So, I decided to watch Pocahontas last night. It may have been because it was late (it was like 10:30 pm when I started), or because my best friend had already suggested that she might cry at the end (she really loves Pocahontas), or because I've been working so hard, but I totally cried during and after because a) stop it, Disney, and b) roughly 90% of the native population of this continent wiped out from disease after the colonists arrived. This is not normal. Normal would be me getting kind of pissed because this movie is so aggressively historically inaccurate, but still really enjoying all the musical numbers. (You haven't really heard Savages until you've heard it in Polish: http://www.youtube.com/watch?v=IgS6AeU0Wf4. "They're devil's hideous lice"?! Wow. Harsh.) But it just got super emotional for me as I thought about that number, 90%, and had these big moments of trying to comprehend the incomprehensible loss of lives, history, and culture. Like, as an animated hummingbird is trying to express emotion, I'm on the brink of tears thinking about peoples' unnamed remains in museum storage and alive people defiling the graves of these dead people to sell their most intimate history on the antiquities market. I'm not saying this reaction is a bad one. I'm all for people, including myself, embracing their humanity and grieving over all the lives and tradition that have been lost unnecessarily throughout history. I just think maybe I could have saved it for a time that wasn't during a Disney movie.
This isn't super light hearted like the other blogs mentioned here are, but it's one of my new favorites so it gets a pass. Terry Brock is an archaeology grad student at Michigan State University with this super sweet blog on "archaeology, cultural heritage, higher education, social media, and Getting Things Done." His writing is very warm and amiable, which makes it easy to enjoy his personal recollections, information about his research, and his advice for other graduate students. In addition to his blog, you can find him on Twitter.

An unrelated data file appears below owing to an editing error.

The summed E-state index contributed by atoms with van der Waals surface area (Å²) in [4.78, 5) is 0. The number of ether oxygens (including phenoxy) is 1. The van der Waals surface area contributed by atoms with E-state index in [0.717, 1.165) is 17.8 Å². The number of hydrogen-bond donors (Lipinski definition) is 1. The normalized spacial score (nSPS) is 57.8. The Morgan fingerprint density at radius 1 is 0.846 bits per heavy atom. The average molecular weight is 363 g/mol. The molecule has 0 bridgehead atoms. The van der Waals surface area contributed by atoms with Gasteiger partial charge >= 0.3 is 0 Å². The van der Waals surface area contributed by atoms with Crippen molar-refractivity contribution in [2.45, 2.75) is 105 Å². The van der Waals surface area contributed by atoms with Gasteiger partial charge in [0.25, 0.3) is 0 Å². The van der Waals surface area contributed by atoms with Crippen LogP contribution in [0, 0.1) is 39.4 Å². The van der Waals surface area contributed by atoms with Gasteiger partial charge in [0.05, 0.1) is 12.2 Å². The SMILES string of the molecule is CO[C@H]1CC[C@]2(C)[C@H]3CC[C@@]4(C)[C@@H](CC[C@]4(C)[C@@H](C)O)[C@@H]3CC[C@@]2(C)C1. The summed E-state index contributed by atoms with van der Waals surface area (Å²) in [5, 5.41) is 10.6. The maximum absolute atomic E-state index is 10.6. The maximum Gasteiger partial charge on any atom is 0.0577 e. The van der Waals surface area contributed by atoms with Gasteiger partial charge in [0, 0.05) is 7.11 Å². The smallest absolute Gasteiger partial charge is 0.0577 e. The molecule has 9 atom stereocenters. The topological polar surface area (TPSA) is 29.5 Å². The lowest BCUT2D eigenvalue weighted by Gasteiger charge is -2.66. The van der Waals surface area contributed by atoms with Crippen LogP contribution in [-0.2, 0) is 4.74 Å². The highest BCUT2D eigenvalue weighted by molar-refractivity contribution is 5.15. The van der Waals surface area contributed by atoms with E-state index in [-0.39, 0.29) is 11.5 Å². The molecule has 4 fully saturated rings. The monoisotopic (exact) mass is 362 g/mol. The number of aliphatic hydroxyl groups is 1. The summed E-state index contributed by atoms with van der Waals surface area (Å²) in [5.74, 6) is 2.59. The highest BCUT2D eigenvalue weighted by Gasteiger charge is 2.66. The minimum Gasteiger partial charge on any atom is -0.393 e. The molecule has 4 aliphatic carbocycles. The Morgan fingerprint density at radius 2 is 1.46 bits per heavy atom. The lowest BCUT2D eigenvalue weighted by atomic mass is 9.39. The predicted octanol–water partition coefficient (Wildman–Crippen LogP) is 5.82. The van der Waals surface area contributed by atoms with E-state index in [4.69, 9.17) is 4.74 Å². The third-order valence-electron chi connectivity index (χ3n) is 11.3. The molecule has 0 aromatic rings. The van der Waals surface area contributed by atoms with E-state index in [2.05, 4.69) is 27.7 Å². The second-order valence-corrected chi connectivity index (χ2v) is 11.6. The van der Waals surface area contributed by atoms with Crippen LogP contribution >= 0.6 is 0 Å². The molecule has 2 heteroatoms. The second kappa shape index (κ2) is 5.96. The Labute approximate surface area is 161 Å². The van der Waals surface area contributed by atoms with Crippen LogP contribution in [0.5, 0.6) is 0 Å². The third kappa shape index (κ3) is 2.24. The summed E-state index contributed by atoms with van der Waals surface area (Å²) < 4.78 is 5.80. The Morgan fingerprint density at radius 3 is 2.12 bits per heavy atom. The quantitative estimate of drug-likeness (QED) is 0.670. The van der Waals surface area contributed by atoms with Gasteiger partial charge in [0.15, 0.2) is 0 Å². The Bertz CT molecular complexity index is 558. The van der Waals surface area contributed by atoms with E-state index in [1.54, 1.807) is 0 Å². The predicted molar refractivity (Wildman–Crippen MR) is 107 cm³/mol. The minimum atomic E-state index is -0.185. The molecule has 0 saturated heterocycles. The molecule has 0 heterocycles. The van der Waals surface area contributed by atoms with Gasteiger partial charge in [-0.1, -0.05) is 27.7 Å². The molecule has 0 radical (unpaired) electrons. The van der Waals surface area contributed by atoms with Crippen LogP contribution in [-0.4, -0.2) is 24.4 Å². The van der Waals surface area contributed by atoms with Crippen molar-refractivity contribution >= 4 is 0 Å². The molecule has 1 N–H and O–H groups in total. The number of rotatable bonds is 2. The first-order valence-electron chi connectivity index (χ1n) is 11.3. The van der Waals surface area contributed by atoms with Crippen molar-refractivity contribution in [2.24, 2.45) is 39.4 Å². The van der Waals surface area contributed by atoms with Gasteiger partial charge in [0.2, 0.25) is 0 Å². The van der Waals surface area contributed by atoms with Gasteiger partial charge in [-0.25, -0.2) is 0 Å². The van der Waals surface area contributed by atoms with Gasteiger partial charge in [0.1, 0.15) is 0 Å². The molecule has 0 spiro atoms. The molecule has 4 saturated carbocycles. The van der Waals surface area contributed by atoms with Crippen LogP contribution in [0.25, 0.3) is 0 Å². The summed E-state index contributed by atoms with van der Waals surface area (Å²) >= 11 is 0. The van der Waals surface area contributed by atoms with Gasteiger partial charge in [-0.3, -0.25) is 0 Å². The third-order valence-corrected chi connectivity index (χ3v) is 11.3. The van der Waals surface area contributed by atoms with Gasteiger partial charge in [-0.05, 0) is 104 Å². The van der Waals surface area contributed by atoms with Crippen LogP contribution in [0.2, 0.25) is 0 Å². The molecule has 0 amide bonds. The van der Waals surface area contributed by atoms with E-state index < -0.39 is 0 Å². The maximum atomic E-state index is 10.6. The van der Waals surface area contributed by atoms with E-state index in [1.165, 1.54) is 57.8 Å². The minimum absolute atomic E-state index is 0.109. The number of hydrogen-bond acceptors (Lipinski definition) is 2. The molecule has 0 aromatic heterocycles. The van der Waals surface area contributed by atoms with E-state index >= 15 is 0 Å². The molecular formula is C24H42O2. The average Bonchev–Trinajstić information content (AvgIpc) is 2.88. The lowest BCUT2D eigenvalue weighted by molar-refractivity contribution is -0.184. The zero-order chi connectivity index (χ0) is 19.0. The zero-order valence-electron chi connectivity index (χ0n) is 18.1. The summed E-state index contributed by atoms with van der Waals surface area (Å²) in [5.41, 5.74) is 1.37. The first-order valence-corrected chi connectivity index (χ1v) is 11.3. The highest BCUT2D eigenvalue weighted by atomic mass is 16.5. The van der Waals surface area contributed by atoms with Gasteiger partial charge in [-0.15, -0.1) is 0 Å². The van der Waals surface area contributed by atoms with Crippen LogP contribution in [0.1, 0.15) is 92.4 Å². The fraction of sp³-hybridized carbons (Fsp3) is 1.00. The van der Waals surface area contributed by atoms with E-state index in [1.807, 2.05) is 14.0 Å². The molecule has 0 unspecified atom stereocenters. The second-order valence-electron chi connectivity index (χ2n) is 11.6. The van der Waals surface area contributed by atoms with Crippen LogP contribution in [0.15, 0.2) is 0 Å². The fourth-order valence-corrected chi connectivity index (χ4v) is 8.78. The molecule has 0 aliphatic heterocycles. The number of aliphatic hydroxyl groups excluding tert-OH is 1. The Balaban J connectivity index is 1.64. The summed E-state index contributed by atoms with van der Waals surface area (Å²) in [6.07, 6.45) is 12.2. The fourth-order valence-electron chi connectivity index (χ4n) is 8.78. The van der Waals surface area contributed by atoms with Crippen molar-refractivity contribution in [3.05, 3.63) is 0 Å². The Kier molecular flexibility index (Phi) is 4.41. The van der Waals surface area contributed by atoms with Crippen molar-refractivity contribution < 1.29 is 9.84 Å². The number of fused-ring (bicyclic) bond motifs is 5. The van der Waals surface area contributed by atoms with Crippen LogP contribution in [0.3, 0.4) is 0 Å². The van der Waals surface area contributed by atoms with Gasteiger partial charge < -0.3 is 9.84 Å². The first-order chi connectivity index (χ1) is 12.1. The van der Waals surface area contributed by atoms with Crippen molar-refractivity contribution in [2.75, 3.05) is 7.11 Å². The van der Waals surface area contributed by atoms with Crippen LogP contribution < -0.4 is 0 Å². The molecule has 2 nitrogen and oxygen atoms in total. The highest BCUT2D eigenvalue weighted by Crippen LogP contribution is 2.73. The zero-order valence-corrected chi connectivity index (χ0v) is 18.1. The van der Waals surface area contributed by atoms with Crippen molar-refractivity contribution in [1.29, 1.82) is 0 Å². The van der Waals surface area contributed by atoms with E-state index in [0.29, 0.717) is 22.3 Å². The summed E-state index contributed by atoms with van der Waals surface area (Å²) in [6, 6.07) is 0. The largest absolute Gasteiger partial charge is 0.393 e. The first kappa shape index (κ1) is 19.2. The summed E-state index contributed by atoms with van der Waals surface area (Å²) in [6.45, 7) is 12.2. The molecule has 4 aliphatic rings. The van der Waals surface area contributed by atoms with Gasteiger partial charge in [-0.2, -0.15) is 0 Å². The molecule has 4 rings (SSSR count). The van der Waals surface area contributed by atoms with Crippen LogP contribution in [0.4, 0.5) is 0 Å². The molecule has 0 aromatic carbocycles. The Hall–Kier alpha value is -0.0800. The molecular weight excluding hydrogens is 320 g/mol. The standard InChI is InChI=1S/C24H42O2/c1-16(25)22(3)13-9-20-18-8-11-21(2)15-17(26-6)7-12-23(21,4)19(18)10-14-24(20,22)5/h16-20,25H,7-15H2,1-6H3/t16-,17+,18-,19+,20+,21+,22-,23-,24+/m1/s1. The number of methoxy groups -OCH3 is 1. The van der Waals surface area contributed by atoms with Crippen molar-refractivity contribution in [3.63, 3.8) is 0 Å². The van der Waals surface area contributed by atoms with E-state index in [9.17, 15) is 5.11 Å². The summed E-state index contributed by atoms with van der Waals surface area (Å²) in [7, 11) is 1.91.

At ArchaeoPop, Daniel Shoup blogs intelligently and irreverently about archaeology and music. He's a great source for big topics like Egypt's current antiquities dilemma, but he supplements his information with a fun, cheeky vibe that never mixes serious with boring.
This is really the best of your typical Tumblr (links, photos, GIFs) combined with lots of cool and useful information. Jennie Carvill is a PhD student in Vienna who blogs about museums and museum studies. The page is updated less frequently lately, but you can also follow her on Twitter.
Not only is it super entertaining to admit to yourself and hundreds of other people that, yeah, Frederick Douglass, Irish political prisoners, and Lewis Thornton Powell (one of the Lincoln assassination conspirators), are all total babes, but this is the kind of thing you could easily share with your moody 14 year old cousin/niece/sister/whatever and be like, "Look, history is fun! Real fun."
This is in a similar vein as the previous blog, but with a much wider historical spectrum, more biographical information, and a tad more raunch.
This is just a series of memes that readers submit, but it's a great laugh. My favorite is, "You know you're a history fan when... You cringe at the Elder Wand being destroyed. That's an artifact, it should be preserved!"